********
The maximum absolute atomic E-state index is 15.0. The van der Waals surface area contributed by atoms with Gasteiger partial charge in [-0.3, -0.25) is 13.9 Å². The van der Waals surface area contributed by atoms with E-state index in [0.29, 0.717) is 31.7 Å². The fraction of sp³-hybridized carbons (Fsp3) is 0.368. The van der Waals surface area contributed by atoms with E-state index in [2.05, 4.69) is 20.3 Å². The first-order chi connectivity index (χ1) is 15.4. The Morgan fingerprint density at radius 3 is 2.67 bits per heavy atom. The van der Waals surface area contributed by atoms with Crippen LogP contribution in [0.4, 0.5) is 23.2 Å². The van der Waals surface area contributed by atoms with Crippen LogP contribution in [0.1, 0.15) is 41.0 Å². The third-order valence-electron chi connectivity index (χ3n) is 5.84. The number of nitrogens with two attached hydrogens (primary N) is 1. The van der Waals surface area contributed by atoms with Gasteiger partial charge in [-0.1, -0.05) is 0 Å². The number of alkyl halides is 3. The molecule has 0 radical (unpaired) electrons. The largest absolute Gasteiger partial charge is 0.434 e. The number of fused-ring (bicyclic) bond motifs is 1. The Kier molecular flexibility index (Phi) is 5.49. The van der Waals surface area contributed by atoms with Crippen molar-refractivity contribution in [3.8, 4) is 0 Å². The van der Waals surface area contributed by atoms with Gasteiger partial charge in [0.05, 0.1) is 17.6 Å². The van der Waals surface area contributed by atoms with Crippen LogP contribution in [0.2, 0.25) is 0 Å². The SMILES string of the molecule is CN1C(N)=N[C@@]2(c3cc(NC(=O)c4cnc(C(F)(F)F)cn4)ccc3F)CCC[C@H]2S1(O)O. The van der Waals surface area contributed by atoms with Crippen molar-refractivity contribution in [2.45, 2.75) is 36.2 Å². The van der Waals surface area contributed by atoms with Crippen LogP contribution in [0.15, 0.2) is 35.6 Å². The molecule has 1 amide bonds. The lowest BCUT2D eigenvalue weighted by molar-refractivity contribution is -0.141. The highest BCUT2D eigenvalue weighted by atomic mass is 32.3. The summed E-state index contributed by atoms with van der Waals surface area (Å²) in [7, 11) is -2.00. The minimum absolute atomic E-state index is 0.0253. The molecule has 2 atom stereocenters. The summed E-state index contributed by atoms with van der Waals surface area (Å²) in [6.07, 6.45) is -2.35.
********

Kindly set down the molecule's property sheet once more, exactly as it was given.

The maximum absolute atomic E-state index is 15.0. The van der Waals surface area contributed by atoms with Gasteiger partial charge in [-0.3, -0.25) is 13.9 Å². The van der Waals surface area contributed by atoms with E-state index in [0.29, 0.717) is 31.7 Å². The fraction of sp³-hybridized carbons (Fsp3) is 0.368. The van der Waals surface area contributed by atoms with E-state index in [2.05, 4.69) is 20.3 Å². The first-order chi connectivity index (χ1) is 15.4. The Morgan fingerprint density at radius 3 is 2.67 bits per heavy atom. The van der Waals surface area contributed by atoms with Crippen LogP contribution in [0.4, 0.5) is 23.2 Å². The van der Waals surface area contributed by atoms with Crippen LogP contribution in [0.1, 0.15) is 41.0 Å². The third-order valence-electron chi connectivity index (χ3n) is 5.84. The number of nitrogens with two attached hydrogens (primary N) is 1. The van der Waals surface area contributed by atoms with Gasteiger partial charge in [-0.1, -0.05) is 0 Å². The number of alkyl halides is 3. The molecule has 0 radical (unpaired) electrons. The largest absolute Gasteiger partial charge is 0.434 e. The number of fused-ring (bicyclic) bond motifs is 1. The Kier molecular flexibility index (Phi) is 5.49. The van der Waals surface area contributed by atoms with Crippen molar-refractivity contribution in [3.8, 4) is 0 Å². The van der Waals surface area contributed by atoms with Gasteiger partial charge in [0.05, 0.1) is 17.6 Å². The van der Waals surface area contributed by atoms with Crippen LogP contribution in [0.2, 0.25) is 0 Å². The SMILES string of the molecule is CN1C(N)=N[C@@]2(c3cc(NC(=O)c4cnc(C(F)(F)F)cn4)ccc3F)CCC[C@H]2S1(O)O. The van der Waals surface area contributed by atoms with Crippen molar-refractivity contribution in [2.45, 2.75) is 36.2 Å². The van der Waals surface area contributed by atoms with Crippen LogP contribution in [0.15, 0.2) is 35.6 Å². The molecule has 1 amide bonds. The lowest BCUT2D eigenvalue weighted by molar-refractivity contribution is -0.141. The highest BCUT2D eigenvalue weighted by atomic mass is 32.3. The summed E-state index contributed by atoms with van der Waals surface area (Å²) in [7, 11) is -2.00. The minimum absolute atomic E-state index is 0.0253. The molecule has 2 atom stereocenters. The summed E-state index contributed by atoms with van der Waals surface area (Å²) in [6.07, 6.45) is -2.35.